Here’s Stuart Weir’s column on the para athletics events held during the Muller Annivesargy Games. Some great performances and the crowd supports Para athletics in London.
There were several spectacular para athletics performances in Muller Anniversary Games program.
In a re-run of the duel at the Rio Paralympics in the T64 (formerly T44) long jump, Stef Reid this time got the better of Marie-Amelie Le Fur. Reid would have been forgiven for having a sense of dÃ©já½° vu when le Fur opened with 5.54 and followed it with 5.34, 5.52, 5.48 and 5.44. But Stef Reid produced a 5.55 in round 4 to win by a centimetre.
Reid, who had become world champion in the London stadium in 2017 said afterwards: “It was awesome. It was exactly what I needed. It’s really not been a super season for me yet and it has been frustrating because I felt like training was going really well and my coach felt like my training was going really, really well, but you then have to face the reality of the results being just no good. Just walking into this stadium every time is something quite special and there is just something about this stadium and this audience which makes you so excited to be here and the crowd just build a great performance out of you. It was actually so much fun competing on the raised long jump pit”.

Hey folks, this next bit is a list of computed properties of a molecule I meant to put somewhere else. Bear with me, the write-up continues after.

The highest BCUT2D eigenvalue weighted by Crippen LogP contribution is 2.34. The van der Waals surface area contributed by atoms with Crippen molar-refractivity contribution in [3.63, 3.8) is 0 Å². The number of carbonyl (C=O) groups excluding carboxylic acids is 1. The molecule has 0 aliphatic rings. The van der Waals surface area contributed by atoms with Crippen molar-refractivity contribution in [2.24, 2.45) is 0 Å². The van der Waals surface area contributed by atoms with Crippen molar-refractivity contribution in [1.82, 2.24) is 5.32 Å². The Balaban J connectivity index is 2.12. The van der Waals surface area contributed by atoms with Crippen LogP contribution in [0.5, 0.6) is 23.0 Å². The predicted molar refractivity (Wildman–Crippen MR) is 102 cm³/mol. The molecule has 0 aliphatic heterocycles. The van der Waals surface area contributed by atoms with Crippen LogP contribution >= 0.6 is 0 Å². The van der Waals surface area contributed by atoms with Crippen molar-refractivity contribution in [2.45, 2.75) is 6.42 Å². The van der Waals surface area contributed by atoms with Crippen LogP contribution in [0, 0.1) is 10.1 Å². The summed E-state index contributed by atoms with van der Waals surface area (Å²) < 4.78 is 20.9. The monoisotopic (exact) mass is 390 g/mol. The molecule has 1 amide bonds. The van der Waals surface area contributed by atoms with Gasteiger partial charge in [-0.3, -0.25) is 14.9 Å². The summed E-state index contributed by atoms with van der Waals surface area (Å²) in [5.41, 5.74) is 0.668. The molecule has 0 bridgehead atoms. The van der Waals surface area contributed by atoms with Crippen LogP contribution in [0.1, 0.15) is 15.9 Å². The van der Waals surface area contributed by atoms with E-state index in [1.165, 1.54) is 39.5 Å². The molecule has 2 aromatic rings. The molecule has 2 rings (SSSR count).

17 year old Kare Adenegan, has won all her Paralympic and world championship medals behind Hannah Cockroft. In fact, Adenegan had only beaten Cockcroft once before. On Sunday she set a new world record 16.80 (to Cockcroft’s 17.55) in the T34 100m. What a refreshing, lovely reaction! “I can’t process what’s just happened because I didn’t expect it at all and I was speechless when the time came up. I thought I was dreaming because I can’t believe it’s actually happened. I knew my 100m was strong because I set a PB about a month ago so I knew I was capable of something big but didn’t expect that. I’m still only 17 and I just want that to carry on at the European Championships. I’m so used to Hannah winning and she’s an amazing athlete but it was all about doing my own thing. I wanted a quick time but that is a bonus”.
Cockcroft, who is a lovely person, was gracious in defeat: “I didn’t know if 17 seconds was possible to break, I have been trying for five years now and I haven’t got it. Now that someone else has got it maybe it is just what I need. For so long I have been the trend setter and the person to beat and now there is someone I can beat, so it is the best thing that could have happened. It proves London 2012 inspired so many incredible athletes and I am really glad Kare was one of them”.
I have written previously about Sophie Hahn, that serial world record breaker – well she is at it again, running 25.93 in the T37/38 200m